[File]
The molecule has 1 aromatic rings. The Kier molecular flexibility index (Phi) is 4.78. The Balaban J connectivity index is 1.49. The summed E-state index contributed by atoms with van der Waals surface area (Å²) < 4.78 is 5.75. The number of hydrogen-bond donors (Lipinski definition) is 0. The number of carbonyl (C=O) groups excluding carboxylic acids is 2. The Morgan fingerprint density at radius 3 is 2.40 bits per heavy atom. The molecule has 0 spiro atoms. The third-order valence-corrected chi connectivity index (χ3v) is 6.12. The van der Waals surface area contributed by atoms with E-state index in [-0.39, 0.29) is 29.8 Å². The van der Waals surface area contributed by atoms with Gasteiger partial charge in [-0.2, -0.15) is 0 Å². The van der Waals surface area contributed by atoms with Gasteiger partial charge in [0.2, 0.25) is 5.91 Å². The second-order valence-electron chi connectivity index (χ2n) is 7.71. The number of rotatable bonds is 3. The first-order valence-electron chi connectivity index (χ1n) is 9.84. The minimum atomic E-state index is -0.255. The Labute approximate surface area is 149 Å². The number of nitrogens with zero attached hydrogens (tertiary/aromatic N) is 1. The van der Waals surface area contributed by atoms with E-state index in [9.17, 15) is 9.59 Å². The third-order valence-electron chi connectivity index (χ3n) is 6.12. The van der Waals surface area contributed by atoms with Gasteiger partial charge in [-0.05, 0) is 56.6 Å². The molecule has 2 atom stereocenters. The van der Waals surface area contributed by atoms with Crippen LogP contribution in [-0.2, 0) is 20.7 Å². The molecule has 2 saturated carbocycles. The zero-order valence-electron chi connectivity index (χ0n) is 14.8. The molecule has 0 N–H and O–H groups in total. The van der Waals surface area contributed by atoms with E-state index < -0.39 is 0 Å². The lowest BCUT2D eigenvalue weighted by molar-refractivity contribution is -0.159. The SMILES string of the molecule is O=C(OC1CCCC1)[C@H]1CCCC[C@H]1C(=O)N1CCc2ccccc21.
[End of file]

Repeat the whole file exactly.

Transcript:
The molecule has 1 aromatic rings. The Kier molecular flexibility index (Phi) is 4.78. The Balaban J connectivity index is 1.49. The summed E-state index contributed by atoms with van der Waals surface area (Å²) < 4.78 is 5.75. The number of hydrogen-bond donors (Lipinski definition) is 0. The number of carbonyl (C=O) groups excluding carboxylic acids is 2. The Morgan fingerprint density at radius 3 is 2.40 bits per heavy atom. The molecule has 0 spiro atoms. The third-order valence-corrected chi connectivity index (χ3v) is 6.12. The van der Waals surface area contributed by atoms with E-state index in [-0.39, 0.29) is 29.8 Å². The van der Waals surface area contributed by atoms with Gasteiger partial charge in [-0.2, -0.15) is 0 Å². The van der Waals surface area contributed by atoms with Gasteiger partial charge in [0.2, 0.25) is 5.91 Å². The second-order valence-electron chi connectivity index (χ2n) is 7.71. The number of rotatable bonds is 3. The first-order valence-electron chi connectivity index (χ1n) is 9.84. The minimum atomic E-state index is -0.255. The Labute approximate surface area is 149 Å². The number of nitrogens with zero attached hydrogens (tertiary/aromatic N) is 1. The van der Waals surface area contributed by atoms with E-state index in [9.17, 15) is 9.59 Å². The third-order valence-electron chi connectivity index (χ3n) is 6.12. The van der Waals surface area contributed by atoms with Gasteiger partial charge in [-0.05, 0) is 56.6 Å². The molecule has 2 atom stereocenters. The van der Waals surface area contributed by atoms with Crippen LogP contribution in [-0.2, 0) is 20.7 Å². The molecule has 2 saturated carbocycles. The zero-order valence-electron chi connectivity index (χ0n) is 14.8. The molecule has 0 N–H and O–H groups in total. The van der Waals surface area contributed by atoms with E-state index < -0.39 is 0 Å². The lowest BCUT2D eigenvalue weighted by molar-refractivity contribution is -0.159. The SMILES string of the molecule is O=C(OC1CCCC1)[C@H]1CCCC[C@H]1C(=O)N1CCc2ccccc21.